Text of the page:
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Effect of PM2.5 on daily outpatient visits for respiratory diseases in Lanzhou, China

Chai, Guorong, He, Hua, Sha, Yongzhong, Zhai, Guangyu, Zong, Shengliang
The Science of the total environment 2019 v.649 pp. 1563-1572
acute exposure, air pollutants, air pollution, environmental monitoring, females, hospitals, males, meteorological data, nonlinear models, particulates, respiratory tract diseases, China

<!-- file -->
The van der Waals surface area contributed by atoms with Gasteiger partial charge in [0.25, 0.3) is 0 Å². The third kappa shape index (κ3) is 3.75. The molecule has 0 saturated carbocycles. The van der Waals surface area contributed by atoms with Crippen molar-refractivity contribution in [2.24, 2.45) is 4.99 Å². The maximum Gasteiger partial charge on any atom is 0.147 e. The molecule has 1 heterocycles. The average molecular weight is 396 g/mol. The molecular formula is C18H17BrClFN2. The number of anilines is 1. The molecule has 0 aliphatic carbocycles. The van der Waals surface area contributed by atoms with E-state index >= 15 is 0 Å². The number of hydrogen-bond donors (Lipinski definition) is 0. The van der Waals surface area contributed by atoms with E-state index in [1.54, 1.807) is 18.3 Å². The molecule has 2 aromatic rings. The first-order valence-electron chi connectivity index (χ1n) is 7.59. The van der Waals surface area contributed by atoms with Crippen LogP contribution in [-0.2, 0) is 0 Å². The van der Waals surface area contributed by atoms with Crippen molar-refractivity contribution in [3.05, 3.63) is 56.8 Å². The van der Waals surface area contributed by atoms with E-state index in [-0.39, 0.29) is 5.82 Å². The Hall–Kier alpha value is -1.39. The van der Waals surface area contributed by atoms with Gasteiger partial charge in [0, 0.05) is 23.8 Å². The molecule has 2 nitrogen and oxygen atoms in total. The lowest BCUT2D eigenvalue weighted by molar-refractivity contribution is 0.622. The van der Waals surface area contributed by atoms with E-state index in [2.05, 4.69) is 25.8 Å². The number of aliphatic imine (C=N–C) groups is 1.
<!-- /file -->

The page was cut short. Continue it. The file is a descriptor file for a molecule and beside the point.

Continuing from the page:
The present study assessed the effect of short-term exposure to PM2.5 of daily outpatient visits for respiratory diseases. Electronic records of daily outpatient visits were collected from two large general hospitals in Lanzhou, China from 01 January 2007 to 31 December 2016. Daily air pollution data from the Lanzhou Environmental Monitoring Station and daily meteorological data from the Lanzhou Meteorological Bureau were collected in the same period. A distributed lag non-linear model, based on a gender and age groups, was applied to analyse the exposure-response relationship between the air pollutants, and the daily outpatient visits for respiratory diseases. From 2007 to 2016, the PM2.5 concentrations were associated with an increase in the daily outpatient visits for respiratory diseases in Lanzhou. In addition, a lag effect was observed and this effect was the strongest on day 1. For every 10 μg/m3 increase in the PM2.5 concentration, the daily outpatient visits for respiratory diseases increased by 0.53% (95% CI: 0.22%–0.84%). People aged 18 years or younger were most sensitive to PM2.5, and the influence of PM2.5 was more significant for females than for males. The cumulative effect of the PM2.5 concentration for the number of outpatient visits was greater than its daily effect, and the cumulative effect peaked on day 12. From day 0 to day 14, every 10-μg/m3 increase in the PM2.5 concentration had a statistically significant cumulative effect on the outpatient visits for respiratory diseases among individuals aged 18 years or younger (p < 0.05), reaching a maximum value on day 14 (PM2.5: RR = 1.0213, 95% CI: 1.0128–1.0299).